“The del Cisne girls have never just been sisters; they’re also rivals, Blanca as obedient and graceful as Roja is vicious and manipulative. They know that, because of a generations-old spell, their family is bound to a bevy of swans deep in the woods. They know that, one day, the swans will pull them into a dangerous game that will leave one of them a girl, and trap the other in the body of a swan.
But when two local boys become drawn into the game, the swans’ spell intertwines with the strange and unpredictable magic lacing the woods, and all four of their fates depend on facing truths that could either save or destroy them. Blanca & Roja is the captivating story of sisters, friendship, love, hatred, and the price we pay to protect our hearts.” (via Goodreads)
If I told you Blanca & Roja was a retelling of “Snow White,” “Rose Red,” and “Swan Lake,” it would be the truth, but an incomplete one. Yes, it soaks classic fairy tales in Latinx mythology and Spanish vocabulary, but that is a shallow summation. It’s the kind of story that makes you realize you’ve been using the descriptor “magical realism” all wrong; that it is more than just magical elements seeping into the real world but subversion and surrealism colliding with and exposing the everyday…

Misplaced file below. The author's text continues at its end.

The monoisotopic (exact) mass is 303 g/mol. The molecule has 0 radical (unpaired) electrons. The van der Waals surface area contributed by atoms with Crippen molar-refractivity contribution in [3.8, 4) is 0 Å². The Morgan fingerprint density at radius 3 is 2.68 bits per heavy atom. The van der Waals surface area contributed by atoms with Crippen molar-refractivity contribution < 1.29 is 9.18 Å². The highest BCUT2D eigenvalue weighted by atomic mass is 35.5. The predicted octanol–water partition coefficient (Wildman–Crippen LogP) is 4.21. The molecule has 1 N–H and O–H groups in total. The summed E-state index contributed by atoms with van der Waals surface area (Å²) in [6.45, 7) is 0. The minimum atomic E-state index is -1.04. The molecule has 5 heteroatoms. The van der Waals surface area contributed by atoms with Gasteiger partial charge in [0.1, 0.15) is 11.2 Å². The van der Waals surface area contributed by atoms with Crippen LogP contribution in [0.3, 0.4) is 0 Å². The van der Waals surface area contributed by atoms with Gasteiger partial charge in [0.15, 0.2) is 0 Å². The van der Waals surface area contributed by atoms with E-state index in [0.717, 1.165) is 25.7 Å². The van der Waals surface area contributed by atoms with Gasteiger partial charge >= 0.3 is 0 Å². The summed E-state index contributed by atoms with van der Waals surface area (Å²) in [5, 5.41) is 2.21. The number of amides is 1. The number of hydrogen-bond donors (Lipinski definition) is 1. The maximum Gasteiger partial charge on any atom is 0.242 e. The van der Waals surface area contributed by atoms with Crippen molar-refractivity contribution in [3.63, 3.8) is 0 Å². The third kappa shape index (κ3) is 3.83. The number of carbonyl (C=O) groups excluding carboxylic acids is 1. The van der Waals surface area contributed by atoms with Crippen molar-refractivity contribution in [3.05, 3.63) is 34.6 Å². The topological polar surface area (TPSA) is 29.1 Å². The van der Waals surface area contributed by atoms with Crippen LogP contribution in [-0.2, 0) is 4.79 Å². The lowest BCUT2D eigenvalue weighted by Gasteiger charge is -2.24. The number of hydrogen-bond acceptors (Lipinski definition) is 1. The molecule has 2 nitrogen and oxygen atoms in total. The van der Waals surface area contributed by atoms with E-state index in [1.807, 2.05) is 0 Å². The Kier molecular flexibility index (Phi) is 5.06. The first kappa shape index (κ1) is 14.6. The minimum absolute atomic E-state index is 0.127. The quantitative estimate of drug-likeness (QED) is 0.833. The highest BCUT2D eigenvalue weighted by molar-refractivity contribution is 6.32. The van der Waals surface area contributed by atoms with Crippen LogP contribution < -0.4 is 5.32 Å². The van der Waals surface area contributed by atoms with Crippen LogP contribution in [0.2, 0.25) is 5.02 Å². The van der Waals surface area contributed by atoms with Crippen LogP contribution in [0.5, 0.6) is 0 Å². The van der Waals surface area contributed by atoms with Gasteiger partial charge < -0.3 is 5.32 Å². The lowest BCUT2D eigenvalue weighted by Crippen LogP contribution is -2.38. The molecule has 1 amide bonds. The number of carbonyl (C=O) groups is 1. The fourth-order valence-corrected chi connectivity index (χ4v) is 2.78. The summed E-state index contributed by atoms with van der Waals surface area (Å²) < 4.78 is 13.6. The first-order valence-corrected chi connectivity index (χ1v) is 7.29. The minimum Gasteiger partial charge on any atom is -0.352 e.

To read the rest of my review, head over to Tor.com.
Even when there were sons, there were always daughters alongside them, two sisters, whether they had brothers or not. Always two, always enough that the swans could take one and leave behind the other. My bisabuela had already raised three sons, sure she was too old for more children, when her daughters arrived. My great-great-aunt, intent on having one child, delivered, to her surprise, twin daughters. My second cousin thought she had defied the swans by having a single son and a single daughter, until the child thought to be a boy declared herself as the girl she had always been.
The way our aunt and our great-aunts tell it, our family never knows which daughter the swans will take.
But I’ve always known it would be me.
Thanks to Feiwel & Friends for sending me a review copy.
Do the world a favor and buy this from an indie bookstore or borrow it from your local public library.